“What an odd family we all are,” Jessica whispered.

Humans are never capable of complete accuracy. Despite all the knowledge and experiences we have absorbed from countless Face Dancer “ambassadors,” we are left with a confused picture. Nonetheless, the flawed accounts of human history provide amusing insights into the delusions of mankind.


Records and Analyses, Backup #242

In spite of a decades-long effort, the thinking machines had not yet captured the no-ship and its precious cargo. That did not, however, stop the computer evermind from launching his vast extermination fleet against the rest of humanity.

Duncan Idaho continued to elude Omnius and Erasmus, who repeatedly cast their sparkling tachyon net into the nothingness, searching for their quarry. The no-ship’s veiling capability normally prevented it from being seen, but from time to time the pursuers caught glimpses, as of something concealed behind shrubbery. At first the hunt had been a challenge, but now the evermind was growing frustrated.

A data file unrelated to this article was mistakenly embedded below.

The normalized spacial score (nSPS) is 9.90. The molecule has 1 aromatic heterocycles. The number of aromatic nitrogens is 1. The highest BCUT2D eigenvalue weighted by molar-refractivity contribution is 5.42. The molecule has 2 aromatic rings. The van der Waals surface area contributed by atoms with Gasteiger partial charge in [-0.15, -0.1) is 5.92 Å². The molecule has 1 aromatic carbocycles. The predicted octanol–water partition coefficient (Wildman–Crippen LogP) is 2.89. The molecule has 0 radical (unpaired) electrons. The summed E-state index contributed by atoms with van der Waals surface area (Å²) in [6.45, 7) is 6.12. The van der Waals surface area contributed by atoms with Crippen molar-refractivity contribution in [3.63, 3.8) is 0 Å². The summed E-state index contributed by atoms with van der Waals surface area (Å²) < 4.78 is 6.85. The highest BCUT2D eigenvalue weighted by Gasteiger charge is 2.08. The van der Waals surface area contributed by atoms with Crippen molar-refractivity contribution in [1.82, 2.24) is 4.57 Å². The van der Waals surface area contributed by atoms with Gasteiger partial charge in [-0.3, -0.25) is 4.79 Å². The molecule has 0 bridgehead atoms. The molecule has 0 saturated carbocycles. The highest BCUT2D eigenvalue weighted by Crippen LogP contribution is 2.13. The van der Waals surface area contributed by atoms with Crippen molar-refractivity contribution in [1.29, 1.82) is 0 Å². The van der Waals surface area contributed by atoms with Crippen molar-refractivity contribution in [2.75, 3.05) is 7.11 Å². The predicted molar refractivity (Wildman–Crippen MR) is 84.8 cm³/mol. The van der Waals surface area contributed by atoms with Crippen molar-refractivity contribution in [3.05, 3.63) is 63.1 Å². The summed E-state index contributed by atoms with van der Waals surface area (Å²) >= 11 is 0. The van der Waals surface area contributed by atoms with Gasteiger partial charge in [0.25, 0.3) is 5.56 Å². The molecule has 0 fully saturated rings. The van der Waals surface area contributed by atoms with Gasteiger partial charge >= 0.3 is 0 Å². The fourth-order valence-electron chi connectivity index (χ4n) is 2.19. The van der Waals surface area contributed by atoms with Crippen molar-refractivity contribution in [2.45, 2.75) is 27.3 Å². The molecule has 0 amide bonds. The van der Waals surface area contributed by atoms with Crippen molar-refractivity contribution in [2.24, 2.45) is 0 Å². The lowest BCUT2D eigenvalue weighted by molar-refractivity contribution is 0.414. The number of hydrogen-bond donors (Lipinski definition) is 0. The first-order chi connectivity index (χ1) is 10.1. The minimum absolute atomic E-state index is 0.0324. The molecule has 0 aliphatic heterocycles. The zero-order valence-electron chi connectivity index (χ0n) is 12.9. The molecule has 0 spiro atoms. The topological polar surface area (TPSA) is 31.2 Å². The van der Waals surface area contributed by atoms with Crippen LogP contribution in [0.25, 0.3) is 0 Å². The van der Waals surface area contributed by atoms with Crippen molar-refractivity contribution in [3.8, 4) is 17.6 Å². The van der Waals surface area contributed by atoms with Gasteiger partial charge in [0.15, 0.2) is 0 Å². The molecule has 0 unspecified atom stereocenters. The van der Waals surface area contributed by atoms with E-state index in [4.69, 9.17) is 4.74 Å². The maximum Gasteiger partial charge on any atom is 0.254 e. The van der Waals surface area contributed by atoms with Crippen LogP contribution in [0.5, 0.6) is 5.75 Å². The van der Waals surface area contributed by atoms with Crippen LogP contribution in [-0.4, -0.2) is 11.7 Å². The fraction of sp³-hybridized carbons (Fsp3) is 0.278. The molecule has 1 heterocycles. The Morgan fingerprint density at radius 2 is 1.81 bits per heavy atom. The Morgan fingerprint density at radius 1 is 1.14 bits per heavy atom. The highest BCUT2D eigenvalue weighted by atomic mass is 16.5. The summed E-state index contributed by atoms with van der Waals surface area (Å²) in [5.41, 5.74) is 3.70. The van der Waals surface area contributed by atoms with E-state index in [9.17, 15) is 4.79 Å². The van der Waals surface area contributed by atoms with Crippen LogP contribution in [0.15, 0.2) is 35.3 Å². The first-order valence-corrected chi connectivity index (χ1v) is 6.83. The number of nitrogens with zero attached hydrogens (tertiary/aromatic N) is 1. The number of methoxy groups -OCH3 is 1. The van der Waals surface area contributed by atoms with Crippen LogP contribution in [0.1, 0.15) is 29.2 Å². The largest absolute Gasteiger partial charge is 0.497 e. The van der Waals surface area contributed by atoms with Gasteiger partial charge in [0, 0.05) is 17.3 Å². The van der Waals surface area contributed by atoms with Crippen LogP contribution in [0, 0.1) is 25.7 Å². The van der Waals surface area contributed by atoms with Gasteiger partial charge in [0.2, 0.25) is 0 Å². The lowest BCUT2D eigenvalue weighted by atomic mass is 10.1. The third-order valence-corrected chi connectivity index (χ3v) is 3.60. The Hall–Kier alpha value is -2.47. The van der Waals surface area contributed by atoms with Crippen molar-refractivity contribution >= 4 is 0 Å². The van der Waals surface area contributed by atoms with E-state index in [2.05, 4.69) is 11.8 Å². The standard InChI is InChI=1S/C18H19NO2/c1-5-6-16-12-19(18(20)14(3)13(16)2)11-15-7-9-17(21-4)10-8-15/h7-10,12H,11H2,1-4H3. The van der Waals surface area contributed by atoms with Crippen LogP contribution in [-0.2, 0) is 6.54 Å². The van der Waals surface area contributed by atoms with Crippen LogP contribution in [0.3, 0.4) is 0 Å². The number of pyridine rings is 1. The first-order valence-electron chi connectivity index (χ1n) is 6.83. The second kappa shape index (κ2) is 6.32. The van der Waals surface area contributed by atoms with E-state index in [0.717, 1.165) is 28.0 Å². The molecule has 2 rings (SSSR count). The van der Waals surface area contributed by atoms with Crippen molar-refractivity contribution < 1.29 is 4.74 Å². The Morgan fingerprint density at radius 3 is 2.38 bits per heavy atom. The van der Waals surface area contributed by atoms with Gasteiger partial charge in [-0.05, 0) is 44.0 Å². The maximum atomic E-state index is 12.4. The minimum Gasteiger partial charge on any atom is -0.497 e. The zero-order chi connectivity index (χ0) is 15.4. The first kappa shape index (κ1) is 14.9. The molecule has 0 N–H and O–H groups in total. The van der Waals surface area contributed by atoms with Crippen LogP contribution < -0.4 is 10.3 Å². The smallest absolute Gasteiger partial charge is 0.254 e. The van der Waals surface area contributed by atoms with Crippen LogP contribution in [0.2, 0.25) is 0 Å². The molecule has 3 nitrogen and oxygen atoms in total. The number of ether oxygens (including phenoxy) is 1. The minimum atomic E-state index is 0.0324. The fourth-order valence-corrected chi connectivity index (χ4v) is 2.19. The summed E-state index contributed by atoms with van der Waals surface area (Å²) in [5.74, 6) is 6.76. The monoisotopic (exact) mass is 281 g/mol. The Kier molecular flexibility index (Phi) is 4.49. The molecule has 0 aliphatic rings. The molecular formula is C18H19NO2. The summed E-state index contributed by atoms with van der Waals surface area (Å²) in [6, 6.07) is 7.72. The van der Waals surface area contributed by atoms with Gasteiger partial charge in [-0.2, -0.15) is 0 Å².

“You have lost the ship again,” Omnius boomed through wall speakers in the central, cathedral-like chamber in the technological metropolis of Synchrony.

“Inaccurate. I must first find it before I can lose it.” Erasmus tried to sound carefree as he shifted his flowmetal skin, reverting from his guise as a kindly old woman to the more familiar appearance of a platinum-surfaced robot.

Like overarching tree trunks, metal spires towered above Erasmus to form a vaulted dome within the machine cathedral. Photons glittered from the activated skins of the pillars, bathing his new laboratory in light. He had even installed a glowing fountain that bubbled with lava—a useless decoration, but the robot often indulged his carefully cultivated artistic sensibilities. “Do not be impatient. Remember the mathematical projections. Everything is nicely predetermined.”

“Your mathematical projections could be myths, like any prophecy. How do I know they are correct?”

“Because I have said they are correct.”